'Have the goodness to show Mr. Copperfield,' said Mr. Spenlow, what you have in your reticule, Miss Murdstone.'
I believe it was the old identical steel-clasped reticule of my childhood, that shut up like a bite. Compressing her lips, in sympathy with the snap, Miss Murdstone opened it - opening her mouth a little at the same time - and produced my last letter to Dora, teeming with expressions of devoted affection.
'I believe that is your writing, Mr. Copperfield?' said Mr. Spenlow.
I was very hot, and the voice I heard was very unlike mine, when I said, 'It is, sir!'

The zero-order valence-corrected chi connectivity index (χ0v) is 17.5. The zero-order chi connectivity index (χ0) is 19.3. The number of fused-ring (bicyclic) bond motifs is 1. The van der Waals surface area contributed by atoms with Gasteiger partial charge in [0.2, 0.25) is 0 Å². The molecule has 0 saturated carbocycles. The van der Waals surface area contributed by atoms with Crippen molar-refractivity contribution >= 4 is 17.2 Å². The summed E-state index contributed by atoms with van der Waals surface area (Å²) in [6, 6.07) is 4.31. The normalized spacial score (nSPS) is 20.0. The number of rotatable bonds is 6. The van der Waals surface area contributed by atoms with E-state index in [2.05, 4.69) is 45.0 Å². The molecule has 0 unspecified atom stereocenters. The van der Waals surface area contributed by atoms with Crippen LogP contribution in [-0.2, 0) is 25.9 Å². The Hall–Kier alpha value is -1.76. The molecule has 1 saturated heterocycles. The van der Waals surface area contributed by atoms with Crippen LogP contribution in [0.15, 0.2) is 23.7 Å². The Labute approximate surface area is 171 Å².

'If I am not mistaken,' said Mr. Spenlow, as Miss Murdstone brought a parcel of letters out of her reticule, tied round with the dearest bit of blue ribbon, 'those are also from your pen, Mr. Copperfield?'
I took them from her with a most desolate sensation; and, glancing at such phrases at the top, as 'My ever dearest and own Dora,' 'My best beloved angel,' 'My blessed one for ever,' and the like, blushed deeply, and inclined my head.
'No, thank you!' said Mr. Spenlow, coldly, as I mechanically offered them back to him. 'I will not deprive you of them. Miss Murdstone, be so good as to proceed!'
That gentle creature, after a moment's thoughtful survey of the carpet, delivered herself with much dry unction as follows.